gms | German Medical Science

63rd Annual Meeting of the German Society of Neurosurgery (DGNC)
Joint Meeting with the Japanese Neurosurgical Society (JNS)

German Society of Neurosurgery (DGNC)

13 - 16 June 2012, Leipzig

Reasons for underutilisation of Deep Brain Stimulation (DBS) for Parkinson's Disease (PD): a clinical survey

Meeting Abstract

  • A. Hochreiter - Klinik und Poliklinik für Neurochirurgie, Universitätsklinikum Regensburg
  • J. Mauerer - Klinik und Poliklinik für Neurochirurgie, Universitätsklinikum Regensburg
  • A. Janzen - Klinik und Poliklinik für Neurologie, Universitätsklinikum Regensburg
  • J. Schlaier - Klinik und Poliklinik für Neurochirurgie, Universitätsklinikum Regensburg
  • A. Brawanski - Klinik und Poliklinik für Neurochirurgie, Universitätsklinikum Regensburg
  • M. Lange - Klinik und Poliklinik für Neurochirurgie, Universitätsklinikum Regensburg

Deutsche Gesellschaft für Neurochirurgie. Japanische Gesellschaft für Neurochirurgie. 63. Jahrestagung der Deutschen Gesellschaft für Neurochirurgie (DGNC), Joint Meeting mit der Japanischen Gesellschaft für Neurochirurgie (JNS). Leipzig, 13.-16.06.2012. Düsseldorf: German Medical Science GMS Publishing House; 2012. DocDO.04.02

doi: 10.3205/12dgnc047, urn:nbn:de:0183-12dgnc0477

Published: June 4, 2012

© 2012 Hochreiter et al.
This is an Open Access article distributed under the terms of the Creative Commons Attribution License ( You are free: to Share – to copy, distribute and transmit the work, provided the original author and source are credited.



Objective: It is estimated that 10–15% of PD-patients are DBS-candidates, although only about 10% of those DBS-eligible patients with advanced PD are referred to specialised centres. The objective of this survey was to unmask unrealistic fears and prejudices concerning DBS in patients and referring neurologists.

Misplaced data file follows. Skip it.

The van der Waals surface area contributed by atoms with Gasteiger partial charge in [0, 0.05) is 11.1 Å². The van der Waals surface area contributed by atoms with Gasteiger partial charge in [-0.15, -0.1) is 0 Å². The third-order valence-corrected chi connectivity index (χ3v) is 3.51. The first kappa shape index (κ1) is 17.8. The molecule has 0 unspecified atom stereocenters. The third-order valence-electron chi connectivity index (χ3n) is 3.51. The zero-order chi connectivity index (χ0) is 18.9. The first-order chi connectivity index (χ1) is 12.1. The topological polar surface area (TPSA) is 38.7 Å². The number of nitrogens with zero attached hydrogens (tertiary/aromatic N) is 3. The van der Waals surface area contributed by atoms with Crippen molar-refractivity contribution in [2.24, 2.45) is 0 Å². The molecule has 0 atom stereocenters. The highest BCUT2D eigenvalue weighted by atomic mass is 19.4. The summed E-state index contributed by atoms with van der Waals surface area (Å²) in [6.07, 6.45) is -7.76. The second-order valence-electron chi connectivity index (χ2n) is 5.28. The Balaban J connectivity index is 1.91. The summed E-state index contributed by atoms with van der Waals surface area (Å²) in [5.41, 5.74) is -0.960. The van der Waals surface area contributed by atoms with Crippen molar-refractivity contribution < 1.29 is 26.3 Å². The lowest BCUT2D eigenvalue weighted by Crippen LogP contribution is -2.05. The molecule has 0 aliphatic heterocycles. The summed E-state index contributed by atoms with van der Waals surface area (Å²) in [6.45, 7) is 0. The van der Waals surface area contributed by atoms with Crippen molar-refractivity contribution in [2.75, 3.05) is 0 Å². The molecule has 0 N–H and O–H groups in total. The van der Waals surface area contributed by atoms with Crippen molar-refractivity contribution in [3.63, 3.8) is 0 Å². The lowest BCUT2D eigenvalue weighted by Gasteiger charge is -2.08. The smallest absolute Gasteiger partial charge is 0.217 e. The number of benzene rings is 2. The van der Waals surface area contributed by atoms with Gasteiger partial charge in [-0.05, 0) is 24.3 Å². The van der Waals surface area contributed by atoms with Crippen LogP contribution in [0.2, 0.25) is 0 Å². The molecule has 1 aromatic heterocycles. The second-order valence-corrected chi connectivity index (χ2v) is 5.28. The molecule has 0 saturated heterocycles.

Methods: Two different questionnaires were created. One for neurologists and one for patients suffering from Parkinson disease. The first one was sent to 87 neurologists in private practice in the referring area around the authors' centre. The second one was circulated in the same region to the local patient support groups by the help of German Parkinson Association. The questionnaires contained both multiple choice and open questions. All the returned forms were then digitised and evaluated with SSPS and a descriptive analysis of the data was performed.

Results: 56.3% of the established neurologists replied to our questionnaire. 61.2% considered intracerebral haemorrhage to be the most severe complication, they estimated the likelihood of ICB to be 4.4% on the average. 83.7% of the neurologists felt capable of handling DBS patients postoperatively. 87.8% of the established neurologists declared that they know the indication for DBS. However, only 34.9% of these neurologists could actively describe specific criteria. From the patients we received 46 completed questionnaires. 88.1% stated that their source of information about DBS is the regional patient organization. 55.3% of the patients estimated the general complication rate in DBS to be 5% or lower, 44.7% of the patients suggested the likelihood of severe complications 5% or higher. 22.2% were not satisfied with their medical therapy, 70.0% of these consider DBS as an option in the further treatment of their disease.

Conclusions: The aim of this survey was to point out reasons for the reluctant referral of PD-patients to the DBS centre. Interestingly a relevant part of the established neurologists believes that they know the criteria for DBS indication, though their active reproduction of those ciriteria is limited. Overestimated complication rates in DBS are probably the reason for PD-patients' reluctance to accept this invasive treatment. Reasons for underutilisation for DBS maybe: 1) a lack of education among both patients and physicians about this procedure. 2) The fear of severe complications during or after the operation. Concerns about postoperative follow-up however, were negligible for the treating neurologists.